Leishmania are dimorphic intracellular protozoan parasites of vertebrates that are transmitted by the bite of the phlebotomine sandfly vector. Leishmania are one of several genera in the family Trypanomastidae (which includes the important human pathogens in the genus Trypanosoma). Their complex life cycle dictates an interesting cell biology, as well-documented cellular and biochemical changes must occur within these parasites as they prepare for the transition from life within the fly to survival in the vertebrate host. As is the case for all Trypanomastidae, their molecular biology is fascinating and has helped to reveal novel mechanisms of RNA processing and uncommon mechanisms of gene regulation. Species of Leishmania have also become an important model for studying the pathogenesis of intracellular parasitism and the subversion of the host's immune system for the benefit of the parasite. The leishmaniases are a diverse set of zoonotic diseases in which humans are incidentally infected. Multiple species of Leishmania are known to cause human diseases of the skin, mucosal surfaces, and organs of the reticuloendothelial system. Cutaneous leishmaniasis is usually mild, but may be cosmetically disfiguring. Visceral and mucosal diseases have a significant morbidity and mortality. The drugs used in treating these diseases are only partially effective, which underlines the importance of preventing exposure to sandflies. Currently, no effective vaccines exist for any form of leishmaniasis, although there is reason to believe that an effective vaccine could be developed in the future.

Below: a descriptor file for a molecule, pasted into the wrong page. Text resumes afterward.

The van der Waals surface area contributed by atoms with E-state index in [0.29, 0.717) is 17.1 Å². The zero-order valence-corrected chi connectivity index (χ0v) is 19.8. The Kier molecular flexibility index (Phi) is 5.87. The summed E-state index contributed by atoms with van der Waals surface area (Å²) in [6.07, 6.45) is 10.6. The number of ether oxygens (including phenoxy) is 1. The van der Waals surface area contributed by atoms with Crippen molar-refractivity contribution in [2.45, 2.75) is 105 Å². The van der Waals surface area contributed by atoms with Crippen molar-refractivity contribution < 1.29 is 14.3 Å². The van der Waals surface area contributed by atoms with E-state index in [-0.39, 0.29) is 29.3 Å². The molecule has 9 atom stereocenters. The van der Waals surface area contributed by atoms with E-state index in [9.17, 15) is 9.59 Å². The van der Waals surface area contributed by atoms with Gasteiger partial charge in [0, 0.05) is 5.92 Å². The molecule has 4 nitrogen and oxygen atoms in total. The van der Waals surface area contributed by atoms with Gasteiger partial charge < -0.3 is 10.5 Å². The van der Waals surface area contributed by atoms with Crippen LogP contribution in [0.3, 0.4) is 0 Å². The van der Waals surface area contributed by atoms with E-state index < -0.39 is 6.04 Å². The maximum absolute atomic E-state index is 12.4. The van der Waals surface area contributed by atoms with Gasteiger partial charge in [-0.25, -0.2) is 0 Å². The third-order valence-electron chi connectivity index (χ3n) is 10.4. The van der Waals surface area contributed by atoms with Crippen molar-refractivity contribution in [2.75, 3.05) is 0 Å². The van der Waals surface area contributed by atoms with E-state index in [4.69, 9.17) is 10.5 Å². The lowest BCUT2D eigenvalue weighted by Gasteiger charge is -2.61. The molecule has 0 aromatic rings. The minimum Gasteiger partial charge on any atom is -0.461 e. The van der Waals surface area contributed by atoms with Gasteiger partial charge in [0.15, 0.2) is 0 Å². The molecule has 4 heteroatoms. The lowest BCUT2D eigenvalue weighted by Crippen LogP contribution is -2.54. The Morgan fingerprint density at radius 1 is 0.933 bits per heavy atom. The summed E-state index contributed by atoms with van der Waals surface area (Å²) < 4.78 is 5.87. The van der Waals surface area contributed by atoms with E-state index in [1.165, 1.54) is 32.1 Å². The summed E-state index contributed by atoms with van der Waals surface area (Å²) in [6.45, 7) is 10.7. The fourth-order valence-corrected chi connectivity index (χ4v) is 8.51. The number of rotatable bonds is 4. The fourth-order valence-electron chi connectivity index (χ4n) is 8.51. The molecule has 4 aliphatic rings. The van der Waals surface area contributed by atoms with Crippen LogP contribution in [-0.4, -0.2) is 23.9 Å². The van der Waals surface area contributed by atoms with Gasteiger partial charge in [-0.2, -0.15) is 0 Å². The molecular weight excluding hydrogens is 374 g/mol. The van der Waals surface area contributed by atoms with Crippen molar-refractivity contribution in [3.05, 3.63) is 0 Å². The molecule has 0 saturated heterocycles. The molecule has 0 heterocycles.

ASJC Scopus subject areas
- Immunology and Microbiology(all)